How do I get into Orthodontics?

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  • Last Modified Date: 07 November 2019
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Orthodontics is a demanding field that requires many years of study. People who are orthodontists specialize in various corrective measures to the teeth and jaws. This includes things like putting on braces to treat crooked teeth or those that stick out, but it can also mean widening palates or using special equipment and techniques to treat palate and jaw defects.

In most countries, people must complete a bachelor’s degree prior to attending dental school, where they will not yet become specialists in orthodontics, but will instead become dentists. Those in high school considering this field may wonder what areas they should study prior to college. It can help to work hard on math and science and plan to major in a field in college that focuses in these areas. Some people study pre-med or nursing for their bachelor’s degree, but this isn’t always necessary. Others have degrees in the sciences or take liberal arts degrees with a strong showing in various sciences. Classes or extracurricular activities that stress interaction with people can be valuable areas to excel in too.


Once a person has finished a bachelor’s degree, they can apply for dental school, and length of time school takes may depend on country requirements. In the UK, for instance, dental school takes four to five years. In the US some programs in dental school take three years and others take four. Once this training is completed, many countries have licensing exams people must take before proceeding to a school that specializes in teaching orthodontics.

Those practicing orthodontics could be considered dentist specialists. They’ll need an additional two to three years of specialty training and practice prior to receiving certification. Certification is given by completing training with an accredited or certified school, and by taking exams in orthodontics. Altogether, training to be an orthodontist from early college onward may take about 10-15 years depending upon the country where certification is pursued. Some people may study further and get doctoral degrees in this field, which will lengthen time spent studying.

Along the way, and during study, people specializing should have lots of opportunities to work with people and determine that this is the career they truly want. Good orthodontists tend to build their practice by being good at their jobs and skilled with people. Special attention needs to be paid to how to interact successfully with kids and teens, since these often make up a majority of the orthodontist’s patients.


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Post 5

Out of curiosity, is it possible to go on past your bachelor's to dental school even if you didn't major in something health related? How are dental school applicants judged? Is it based on undergraduate work, or are there also tests you have to take that help determine whether you would be a good fit?

When someone decides to become an orthodontist, what is the extra cost for the schooling? How much more should that person expect to make per year compared to a normal dentist? I know most orthodontict prodceedures are much more expensive than regular things.

Post 4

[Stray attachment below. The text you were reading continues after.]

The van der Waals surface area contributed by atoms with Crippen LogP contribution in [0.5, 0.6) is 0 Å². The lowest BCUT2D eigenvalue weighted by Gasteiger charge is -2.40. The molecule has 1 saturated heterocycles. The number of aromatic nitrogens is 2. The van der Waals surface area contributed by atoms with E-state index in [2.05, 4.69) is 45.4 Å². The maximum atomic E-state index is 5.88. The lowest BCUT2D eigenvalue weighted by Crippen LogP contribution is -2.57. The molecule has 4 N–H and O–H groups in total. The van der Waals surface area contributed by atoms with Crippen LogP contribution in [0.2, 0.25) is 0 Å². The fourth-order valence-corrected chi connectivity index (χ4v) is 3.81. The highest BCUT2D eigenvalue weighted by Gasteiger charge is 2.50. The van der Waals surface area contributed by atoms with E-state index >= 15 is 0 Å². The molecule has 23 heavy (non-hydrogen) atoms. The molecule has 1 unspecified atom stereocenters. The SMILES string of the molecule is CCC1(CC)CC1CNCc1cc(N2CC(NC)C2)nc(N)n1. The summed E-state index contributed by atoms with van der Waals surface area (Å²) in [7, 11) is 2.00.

@cardsfan27 - At one point I was interested in getting a dental degree, but eventually decided I wouldn't have liked it. It's probably for the best, since I'm not really that good around kids.

When I was looking at classes, most of them were about facial anatomy. Actually, a lot of the courses only meet for a couple of months, and it can get to be a pretty hectic schedule. I think most dental programs also give students an introduction to orthodontics.

I assume going on to get a real orthodontics degree would mean learning more about correcting different alignment problems in the mouth. Keep in mind, too, that dentists spend a lot of their college time getting hands on training working with patients. That would probably be at least a whole year for an orthodontist's degree.

Post 3

@ceilingcat - I agree. I have known a couple of people who were taking pre-med classes to go to medical or dental school. They were all very motivated to get their degrees, and they all enjoyed taking the classes.

Once someone graduates from dental school and moves on to orthodontics, what types of classes do they take? I always wondered how much there was to study about the mouth and teeth.

Post 2

@JaneAir - I actually have known a few people who had braces as adults. They said they always felt awkward going to the orthodontist because the other patients were all kids. But they were always wowed by their orthodontists great bedside manners, so I guess it worked out in their favor.

I think the reason why a lot of orthodontists I've run across are good at their jobs is that you have to really want to be an orthodontist to do it. I can't imagine anyone going through all those years of schooling if they didn't feel passionate about their field.

Post 1

Wow! I had no idea it took so long to become an orthodontist! I always kind of thought an orthodontist and a dentist were pretty much the same thing. I have a whole new level of respect for my childhood orthodontist now.

I also have to say that the article was right on that orthodontists have to good with kids. I remember every time I visited my orthodontist the majority of the other patients were also children and teenagers. I think a job as an orthodontist would probably be a bad fit for someone who didn't like kids.

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